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Palin says Obama's policies could lead to crises
by Sandra Chereb - Associated Press Writer
Oct 21, 2008 | 424 views | 0 0 comments | 4 4 recommendations | email to a friend | print
Tribune/Debra Reid - Piper Palin took the stage with her mother Alaska Governor Sarah Palin in Reno on Tuesday. Hundreds of sign-waving supporters cheered during Palin's attacks on Democratic rivals Senators Barack Obama and Joe Biden.
Tribune/Debra Reid - Piper Palin took the stage with her mother Alaska Governor Sarah Palin in Reno on Tuesday. Hundreds of sign-waving supporters cheered during Palin's attacks on Democratic rivals Senators Barack Obama and Joe Biden.
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<a href= mailto:dreid@dailysparkstribune.com>Tribune/Debra Reid</a> - Alaska Governor Sarah Palin drew applause from hundreds of supporters as she attacked Senators Barack Obama and Joe Biden during Tuesday's campaign stop in Reno.
Tribune/Debra Reid - Alaska Governor Sarah Palin drew applause from hundreds of supporters as she attacked Senators Barack Obama and Joe Biden during Tuesday's campaign stop in Reno.
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RENO — Republican vice presidential candidate Sarah Palin said Tuesday that Democrat Barack Obama's own foreign policy proposals could create crises that would test him as president.

The Alaska governor raised the idea of a "looming crisis" in response to Democratic rival Joe Biden's remark at weekend fundraisers that Obama would face a "generated crisis" within six months of becoming president because he would be tested by adversaries of the United States. On the campaign trail, Republican presidential candidate John McCain also was using Biden's remarks to question Obama's readiness.

"I guess we gotta say, 'Well, thanks for the warning, Joe,'" Palin said to cheers from about 2,500 supporters at the Reno-Sparks Convention Center. "But I guess the looming crisis ... is Joe Biden's next speaking engagement."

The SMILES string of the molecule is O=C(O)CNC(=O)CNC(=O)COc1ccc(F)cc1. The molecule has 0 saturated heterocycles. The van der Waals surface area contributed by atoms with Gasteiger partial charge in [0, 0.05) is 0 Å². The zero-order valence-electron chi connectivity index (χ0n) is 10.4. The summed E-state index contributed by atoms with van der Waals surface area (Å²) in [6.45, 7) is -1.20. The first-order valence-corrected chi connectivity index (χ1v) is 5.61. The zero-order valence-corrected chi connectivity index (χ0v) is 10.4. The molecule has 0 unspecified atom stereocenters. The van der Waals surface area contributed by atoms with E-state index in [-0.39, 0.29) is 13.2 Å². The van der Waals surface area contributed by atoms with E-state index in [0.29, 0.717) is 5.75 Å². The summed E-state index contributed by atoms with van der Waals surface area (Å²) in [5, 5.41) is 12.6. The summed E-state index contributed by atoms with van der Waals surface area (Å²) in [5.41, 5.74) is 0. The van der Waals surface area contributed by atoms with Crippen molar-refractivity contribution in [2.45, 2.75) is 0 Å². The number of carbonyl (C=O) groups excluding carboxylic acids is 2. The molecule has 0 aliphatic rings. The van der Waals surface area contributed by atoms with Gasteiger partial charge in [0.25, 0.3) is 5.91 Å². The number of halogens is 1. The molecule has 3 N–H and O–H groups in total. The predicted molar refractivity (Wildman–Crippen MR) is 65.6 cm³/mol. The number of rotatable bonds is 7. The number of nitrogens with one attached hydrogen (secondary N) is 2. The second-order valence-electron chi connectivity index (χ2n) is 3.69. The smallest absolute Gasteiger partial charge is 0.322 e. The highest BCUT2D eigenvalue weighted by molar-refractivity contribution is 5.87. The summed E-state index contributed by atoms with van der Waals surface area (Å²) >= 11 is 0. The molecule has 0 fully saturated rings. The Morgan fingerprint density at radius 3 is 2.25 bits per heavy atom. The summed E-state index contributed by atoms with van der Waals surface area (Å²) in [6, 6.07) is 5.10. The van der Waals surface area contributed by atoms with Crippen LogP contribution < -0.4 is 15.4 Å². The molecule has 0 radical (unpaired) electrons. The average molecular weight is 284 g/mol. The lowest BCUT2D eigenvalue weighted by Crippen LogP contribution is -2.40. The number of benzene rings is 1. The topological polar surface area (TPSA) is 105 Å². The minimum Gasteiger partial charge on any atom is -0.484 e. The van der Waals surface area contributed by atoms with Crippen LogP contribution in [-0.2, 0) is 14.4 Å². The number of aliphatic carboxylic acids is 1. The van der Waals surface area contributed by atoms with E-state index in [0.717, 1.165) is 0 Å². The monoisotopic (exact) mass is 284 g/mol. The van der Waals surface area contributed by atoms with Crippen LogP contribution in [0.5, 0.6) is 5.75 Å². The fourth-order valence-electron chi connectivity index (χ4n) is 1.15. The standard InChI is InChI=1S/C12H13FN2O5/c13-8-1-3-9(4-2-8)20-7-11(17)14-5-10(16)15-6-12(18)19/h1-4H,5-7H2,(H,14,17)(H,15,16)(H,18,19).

In Palin's view, the potential crises would be sparked by Obama's own actions. Playing off the Republican ticket's previous criticisms of the Democratic nominee, she criticized Obama for:

—Advancing the idea of invading Pakistan without that government's permission. Obama has said he would authorize an attack if the whereabouts of al-Qaida leader Osama bin Laden were known and Pakistan's government were unable or unwilling to go after him.

Palin's criticism, however, comes as the Bush administration has authorized attacks on al-Qaida targets within Pakistan, sparking criticism at times from Pakistan's government. McCain, for his part, has said he would pursue bin Laden "to the gates of hell."

—Advocating sitting down with "the world's worst dictators" without preconditions. Palin noted that Obama has said he would meet with the Iranian regime even though it has threatened Israel with destruction. For his part, Obama has contended that the U.S. should not be afraid to meet with its adversaries.

—Opposing the troop surge in Iraq and voting to cut funding to troops, which Palin said left those in Iraq at grave risk. Obama's lone vote against a funding measure came because the bill did not include a timetable for withdrawal of troops; he followed with a vote for funding and has supported every other funding measure.

—Offering a weak response to Russia's invasion of Georgia, which Palin said would encourage Russian Prime Minister Vladimir Putin to invade the Ukraine. In August, when the two sides were fighting, Obama condemned Russia's action and called for diplomacy and restraint by both countries.

Palin also repeated familiar campaign slogans, contrasting Obama as a tax-and-spend liberal with McCain as a fiscal conservative who will do more to help struggling families and small businesses. Palin said a McCain administration would create more jobs and lead the country to energy independence.

"We'll drill, baby, drill, and we'll mine, baby, mine" Palin said, appealing to a state where mining has a significant economic impact, particularly in northern Nevada.
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